Occasionally Relevant Insights from a Software Builder


Using XPS Documents in Windows XP and 2003

Adobe’s PDF document format finally has some serious competition for market share. Microsoft XPS (XML Paper Specification) is a new electronic document format that can be generated from any application and then distributed without requiring that application to view it. XPS essentially does the same thing as PDF. Windows Vista has a native viewer, but viewers can be installed in Windows XP and 2003.

Installing on Windows XP and 2003

Free XPS viewers can be found at the View and Generate XPS page from Microsoft’s Windows Hardware Developer Central site. There are two options, the Microsoft XPS Viewer, which Vista already has, and Microsoft XPS Essentials Pack. The Microsoft XPS Viewer only integrates XPS with Internet Explorer, but the Essentials Pack installs a stand-alone viewer. All users, including Vista, should install this for viewing documents outside of a web browser.

Once either application is installed, you can generate an XPS document with the Microsoft XPS Document Writer by printing to it in the same way that a PDF is made. One thing that you’ll notice is that an XPS file can be created much faster than a PDF. This is probably due to the more limited functionality that it has as opposed to PDF, but over time this will change as more is added to it.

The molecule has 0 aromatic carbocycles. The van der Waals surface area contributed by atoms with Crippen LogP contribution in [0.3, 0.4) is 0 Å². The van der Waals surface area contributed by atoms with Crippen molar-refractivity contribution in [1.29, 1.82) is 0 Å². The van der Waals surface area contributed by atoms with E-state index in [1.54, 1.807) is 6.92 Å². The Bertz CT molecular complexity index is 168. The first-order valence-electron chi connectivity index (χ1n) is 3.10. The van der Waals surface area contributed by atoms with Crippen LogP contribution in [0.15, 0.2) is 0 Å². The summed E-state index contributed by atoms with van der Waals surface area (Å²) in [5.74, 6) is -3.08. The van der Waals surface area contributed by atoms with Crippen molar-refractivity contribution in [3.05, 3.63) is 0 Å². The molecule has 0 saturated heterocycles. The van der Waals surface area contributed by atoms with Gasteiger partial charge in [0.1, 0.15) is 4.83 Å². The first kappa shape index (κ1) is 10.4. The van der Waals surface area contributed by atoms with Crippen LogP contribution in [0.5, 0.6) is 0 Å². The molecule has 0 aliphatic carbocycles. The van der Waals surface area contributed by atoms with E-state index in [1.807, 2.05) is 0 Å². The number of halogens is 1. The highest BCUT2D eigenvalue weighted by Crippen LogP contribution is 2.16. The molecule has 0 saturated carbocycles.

The Future

Will XPS replace PDF? More and more companies are starting to use it, notably Autodesk as a replacement for their DWF format. As Vista and Windows 7 are increasingly used, we’ll see more documents shared in XPS. There are free PDF generators, but they’re not being widely used. Eventually, printers will be able to use XPS directly which will give an alternative to Postscript.

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